CrowdStrike CEO: Microsoft Explanation For Russia Hack Doesn’t Add Up

After a Russia-aligned threat actor accessed email accounts for senior Microsoft executives, CrowdStrike CEO George Kurtz said in a televised interview that the disclosure contains ‘scant’ details that don’t explain what really happened.


CrowdStrike CEO George Kurtz criticized Microsoft for providing “scant” details about the hack that impacted senior Microsoft executives, suggesting that the disclosure is not a meaningful explanation of how the incident happened.

Kurtz, whose company is a top rival to Microsoft in multiple segments of the cybersecurity market, made the comments Monday during a CNBC interview with “Mad Money” host Jim Cramer.

[Related: 10 Major Cyberattacks And Data Breaches In 2023]

Microsoft disclosed Friday that a state-sponsored threat actor in Russia was able to steal emails from members of its senior leadership team, who were not identified. The tech giant attributed the attack to a group it tracks as Midnight Blizzard, which Microsoft has held responsible for the widely felt 2020 breach of SolarWinds.

In a post Friday disclosing the latest hack, Microsoft said that the incident began with a late November 2023 password spray attack, which compromised a “legacy non-production test tenant account.”

Speaking on CNBC, Kurtz contended that this explanation for the hack by Microsoft does not really add up.

“I’m confused, because what Microsoft talks about is [that] it was a non-production test environment. So how does a non-production test environment lead to the compromise of the most senior officials in Microsoft [and] their emails?” he said. “I think there's a lot more that's going to come out on this.”

Kurtz also cited the timing of the release of the Microsoft disclosure, which was released Friday following the close of the stock market for the weekend, in his criticism.

In addition to the blog post, Microsoft discussed the incident in a filing with the U.S. Securities and Exchange Commission Friday, as part of complying with recently introduced SEC cyberattack disclosure rules for public companies.

“When you drop this on a Friday at five o'clock, and you have scant details, I think there's more to come on it,” Kurtz said during the CNBC interview.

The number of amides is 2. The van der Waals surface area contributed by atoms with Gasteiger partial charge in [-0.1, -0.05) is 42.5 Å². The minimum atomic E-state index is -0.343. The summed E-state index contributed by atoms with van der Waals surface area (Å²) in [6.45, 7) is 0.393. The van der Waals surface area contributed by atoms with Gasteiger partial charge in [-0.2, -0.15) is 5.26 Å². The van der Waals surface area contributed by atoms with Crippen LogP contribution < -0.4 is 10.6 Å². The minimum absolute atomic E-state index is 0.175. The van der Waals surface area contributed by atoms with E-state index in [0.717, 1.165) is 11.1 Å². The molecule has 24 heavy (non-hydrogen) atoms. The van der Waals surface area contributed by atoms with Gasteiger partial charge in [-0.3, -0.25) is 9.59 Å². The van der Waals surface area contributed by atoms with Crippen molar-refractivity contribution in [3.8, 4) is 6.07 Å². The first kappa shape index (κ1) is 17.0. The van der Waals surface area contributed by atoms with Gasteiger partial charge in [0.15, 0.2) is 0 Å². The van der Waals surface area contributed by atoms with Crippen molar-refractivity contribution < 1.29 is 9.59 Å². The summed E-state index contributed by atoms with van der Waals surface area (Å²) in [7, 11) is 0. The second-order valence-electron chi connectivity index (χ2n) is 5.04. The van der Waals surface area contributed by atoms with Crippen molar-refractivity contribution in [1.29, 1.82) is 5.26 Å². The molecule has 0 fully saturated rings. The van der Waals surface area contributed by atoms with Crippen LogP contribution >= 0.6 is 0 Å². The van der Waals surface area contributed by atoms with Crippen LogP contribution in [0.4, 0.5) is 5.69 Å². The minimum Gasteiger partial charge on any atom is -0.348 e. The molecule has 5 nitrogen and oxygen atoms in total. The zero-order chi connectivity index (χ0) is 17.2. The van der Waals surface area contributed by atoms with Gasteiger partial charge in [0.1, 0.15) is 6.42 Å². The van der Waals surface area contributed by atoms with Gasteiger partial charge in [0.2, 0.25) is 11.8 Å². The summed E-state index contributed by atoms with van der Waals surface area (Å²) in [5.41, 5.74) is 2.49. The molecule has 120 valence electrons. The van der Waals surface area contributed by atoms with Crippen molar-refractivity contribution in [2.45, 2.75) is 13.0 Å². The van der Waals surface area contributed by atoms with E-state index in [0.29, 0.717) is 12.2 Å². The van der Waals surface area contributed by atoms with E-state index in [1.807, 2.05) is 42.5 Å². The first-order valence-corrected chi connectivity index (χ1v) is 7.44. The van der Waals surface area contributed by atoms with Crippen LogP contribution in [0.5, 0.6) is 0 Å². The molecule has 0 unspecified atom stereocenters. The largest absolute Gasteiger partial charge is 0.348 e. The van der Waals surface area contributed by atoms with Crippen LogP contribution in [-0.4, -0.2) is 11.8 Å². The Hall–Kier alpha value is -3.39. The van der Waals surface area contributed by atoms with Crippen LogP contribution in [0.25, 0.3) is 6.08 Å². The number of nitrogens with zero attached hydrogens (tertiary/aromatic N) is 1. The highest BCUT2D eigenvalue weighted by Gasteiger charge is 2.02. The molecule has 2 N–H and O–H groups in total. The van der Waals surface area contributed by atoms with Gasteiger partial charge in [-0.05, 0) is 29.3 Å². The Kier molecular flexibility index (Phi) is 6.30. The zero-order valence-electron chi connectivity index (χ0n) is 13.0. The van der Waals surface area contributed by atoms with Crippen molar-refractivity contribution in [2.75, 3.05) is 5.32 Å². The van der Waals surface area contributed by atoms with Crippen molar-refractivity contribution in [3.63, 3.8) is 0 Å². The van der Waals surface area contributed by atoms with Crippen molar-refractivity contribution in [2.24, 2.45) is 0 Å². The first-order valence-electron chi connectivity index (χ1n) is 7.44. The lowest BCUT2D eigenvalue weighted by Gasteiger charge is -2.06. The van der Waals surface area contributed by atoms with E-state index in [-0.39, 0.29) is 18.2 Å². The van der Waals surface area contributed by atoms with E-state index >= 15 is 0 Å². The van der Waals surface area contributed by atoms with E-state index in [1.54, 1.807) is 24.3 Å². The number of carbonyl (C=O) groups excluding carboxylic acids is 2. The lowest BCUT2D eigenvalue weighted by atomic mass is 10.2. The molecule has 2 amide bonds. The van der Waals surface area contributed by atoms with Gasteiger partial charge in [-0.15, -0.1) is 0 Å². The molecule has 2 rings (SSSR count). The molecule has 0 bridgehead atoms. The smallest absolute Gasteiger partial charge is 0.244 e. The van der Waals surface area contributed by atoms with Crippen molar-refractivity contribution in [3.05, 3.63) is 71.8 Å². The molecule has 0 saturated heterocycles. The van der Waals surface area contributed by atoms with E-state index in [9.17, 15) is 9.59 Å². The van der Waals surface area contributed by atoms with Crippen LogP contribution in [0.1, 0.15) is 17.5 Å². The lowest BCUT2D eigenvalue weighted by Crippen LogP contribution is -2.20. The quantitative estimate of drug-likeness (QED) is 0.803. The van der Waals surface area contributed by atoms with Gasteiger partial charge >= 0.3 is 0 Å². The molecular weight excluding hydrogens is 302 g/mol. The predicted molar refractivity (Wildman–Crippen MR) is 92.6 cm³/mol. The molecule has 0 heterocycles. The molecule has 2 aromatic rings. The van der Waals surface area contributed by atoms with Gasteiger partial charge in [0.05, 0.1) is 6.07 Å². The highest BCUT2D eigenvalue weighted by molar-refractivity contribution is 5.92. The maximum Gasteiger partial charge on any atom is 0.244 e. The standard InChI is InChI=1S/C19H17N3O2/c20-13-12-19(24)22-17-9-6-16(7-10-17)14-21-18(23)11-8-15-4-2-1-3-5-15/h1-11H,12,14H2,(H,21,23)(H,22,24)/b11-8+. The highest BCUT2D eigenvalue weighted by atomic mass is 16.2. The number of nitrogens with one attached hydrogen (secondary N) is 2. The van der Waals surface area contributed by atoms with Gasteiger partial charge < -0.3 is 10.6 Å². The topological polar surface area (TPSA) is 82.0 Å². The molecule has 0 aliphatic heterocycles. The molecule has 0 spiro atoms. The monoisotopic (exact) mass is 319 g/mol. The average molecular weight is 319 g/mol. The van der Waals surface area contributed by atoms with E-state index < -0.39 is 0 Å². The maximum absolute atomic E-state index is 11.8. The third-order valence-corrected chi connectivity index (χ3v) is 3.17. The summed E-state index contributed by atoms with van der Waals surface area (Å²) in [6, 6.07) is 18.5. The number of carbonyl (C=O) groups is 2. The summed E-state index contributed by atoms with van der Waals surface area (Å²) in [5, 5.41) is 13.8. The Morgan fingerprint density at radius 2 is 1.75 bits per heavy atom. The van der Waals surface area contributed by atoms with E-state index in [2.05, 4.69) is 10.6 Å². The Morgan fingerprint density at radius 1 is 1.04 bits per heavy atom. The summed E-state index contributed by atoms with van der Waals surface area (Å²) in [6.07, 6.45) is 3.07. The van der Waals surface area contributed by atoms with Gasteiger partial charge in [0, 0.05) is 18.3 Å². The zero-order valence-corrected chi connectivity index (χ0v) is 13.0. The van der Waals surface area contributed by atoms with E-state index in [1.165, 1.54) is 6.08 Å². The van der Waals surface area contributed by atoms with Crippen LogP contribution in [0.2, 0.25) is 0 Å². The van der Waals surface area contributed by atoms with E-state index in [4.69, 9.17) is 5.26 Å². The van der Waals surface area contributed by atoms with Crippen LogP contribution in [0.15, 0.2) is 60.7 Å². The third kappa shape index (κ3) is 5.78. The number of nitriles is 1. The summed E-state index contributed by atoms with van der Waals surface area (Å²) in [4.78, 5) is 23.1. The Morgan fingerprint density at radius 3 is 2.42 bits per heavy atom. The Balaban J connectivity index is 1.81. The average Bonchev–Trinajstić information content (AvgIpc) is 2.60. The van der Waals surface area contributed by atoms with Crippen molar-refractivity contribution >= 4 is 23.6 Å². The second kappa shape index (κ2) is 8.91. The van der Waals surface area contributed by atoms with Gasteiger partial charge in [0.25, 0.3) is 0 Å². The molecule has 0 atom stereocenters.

Microsoft declined to comment in an email to CRN Tuesday.

In its post Friday, Microsoft said that attackers used the permissions from the initially compromised account to “access a very small percentage of Microsoft corporate email accounts, including members of our senior leadership team.” The hack also impacted accounts belonging to employees in the company’s cybersecurity and legal teams, as well as “other functions,” Microsoft said.

During the incident, threat actors “exfiltrated some emails and attached documents,” the company said. Microsoft said that its security team uncovered the compromise after detecting “a nation-state attack on our corporate systems” on Jan. 12.

‘Secure Future Initiative’

In its post, Microsoft also twice referenced its Secure Future Initiative, a set of major changes announced in early November 2023 aimed at improving Microsoft’s security, as well as the security of its widely used platforms.

“As part of our ongoing commitment to responsible transparency as recently affirmed in our Secure Future Initiative (SFI), we are sharing this update,” Microsoft said in the post Friday.

During the CNBC interview Monday, Kurtz questioned the emphasis by Microsoft on the initiative within its disclosure.

“When you look at some of the things that Microsoft talks about [in the disclosure], it's secure initiatives and it's marketing around this,” he said. “If they spent some more time on coming clean on what happened here and less on the marketing and papering over it, I think it would be good for the industry.”

Series Of Hacks

The incident follows last year’s high-profile breach of Microsoft cloud email accounts belonging to multiple U.S. government agencies.

Discovered in June 2023, the attack is believed to have impacted the emails of Commerce Secretary Gina Raimondo as well as other officials in the Commerce Department and U.S. Ambassador to China Nicholas Burns. A total of 60,000 emails were stolen from 10 U.S. State Department accounts in the China-linked compromise, according to reports.

A frequent critic of Microsoft security, Kurtz said during a 2023 interview with CRN that the cloud email breach was an example of how “Microsoft’s failures” on security have put the U.S. government and businesses at risk.

Ultimately, Microsoft security issues “are putting millions and millions — tens of millions — of customers at risk,” he said during the CRN interview previously.

Kurtz, who also co-founded CrowdStrike, echoed the comments in the CNBC interview Monday. “I think what you're seeing here is systemic failures by Microsoft putting not only their customers at risk, but the U.S. government at risk, which is a big customer of theirs,” he said.